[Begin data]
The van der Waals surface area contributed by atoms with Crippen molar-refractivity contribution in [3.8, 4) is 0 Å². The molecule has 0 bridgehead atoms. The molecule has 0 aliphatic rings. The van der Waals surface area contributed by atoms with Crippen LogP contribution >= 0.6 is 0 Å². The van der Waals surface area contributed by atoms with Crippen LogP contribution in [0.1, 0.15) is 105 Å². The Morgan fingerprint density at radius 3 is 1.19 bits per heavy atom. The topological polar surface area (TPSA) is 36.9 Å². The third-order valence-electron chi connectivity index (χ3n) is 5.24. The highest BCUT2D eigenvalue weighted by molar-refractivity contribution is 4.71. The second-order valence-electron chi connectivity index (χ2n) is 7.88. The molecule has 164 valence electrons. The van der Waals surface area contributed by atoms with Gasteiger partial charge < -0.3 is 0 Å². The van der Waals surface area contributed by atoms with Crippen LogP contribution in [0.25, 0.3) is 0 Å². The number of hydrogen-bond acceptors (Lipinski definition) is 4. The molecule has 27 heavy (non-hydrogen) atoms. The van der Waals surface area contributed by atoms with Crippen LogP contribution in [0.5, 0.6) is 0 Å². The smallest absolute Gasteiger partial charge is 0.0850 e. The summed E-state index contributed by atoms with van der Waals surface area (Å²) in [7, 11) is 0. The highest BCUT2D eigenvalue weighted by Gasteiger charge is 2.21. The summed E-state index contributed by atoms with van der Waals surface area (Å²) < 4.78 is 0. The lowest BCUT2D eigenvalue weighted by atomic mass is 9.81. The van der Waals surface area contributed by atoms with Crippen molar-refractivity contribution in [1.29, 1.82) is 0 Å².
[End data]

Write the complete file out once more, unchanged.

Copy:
The van der Waals surface area contributed by atoms with Crippen molar-refractivity contribution in [3.8, 4) is 0 Å². The molecule has 0 bridgehead atoms. The molecule has 0 aliphatic rings. The van der Waals surface area contributed by atoms with Crippen LogP contribution >= 0.6 is 0 Å². The van der Waals surface area contributed by atoms with Crippen LogP contribution in [0.1, 0.15) is 105 Å². The Morgan fingerprint density at radius 3 is 1.19 bits per heavy atom. The topological polar surface area (TPSA) is 36.9 Å². The third-order valence-electron chi connectivity index (χ3n) is 5.24. The highest BCUT2D eigenvalue weighted by molar-refractivity contribution is 4.71. The second-order valence-electron chi connectivity index (χ2n) is 7.88. The molecule has 164 valence electrons. The van der Waals surface area contributed by atoms with Gasteiger partial charge < -0.3 is 0 Å². The van der Waals surface area contributed by atoms with Crippen LogP contribution in [0.25, 0.3) is 0 Å². The number of hydrogen-bond acceptors (Lipinski definition) is 4. The molecule has 27 heavy (non-hydrogen) atoms. The van der Waals surface area contributed by atoms with Crippen LogP contribution in [0.5, 0.6) is 0 Å². The smallest absolute Gasteiger partial charge is 0.0850 e. The summed E-state index contributed by atoms with van der Waals surface area (Å²) in [7, 11) is 0. The highest BCUT2D eigenvalue weighted by Gasteiger charge is 2.21. The summed E-state index contributed by atoms with van der Waals surface area (Å²) < 4.78 is 0. The lowest BCUT2D eigenvalue weighted by atomic mass is 9.81. The van der Waals surface area contributed by atoms with Crippen molar-refractivity contribution in [1.29, 1.82) is 0 Å².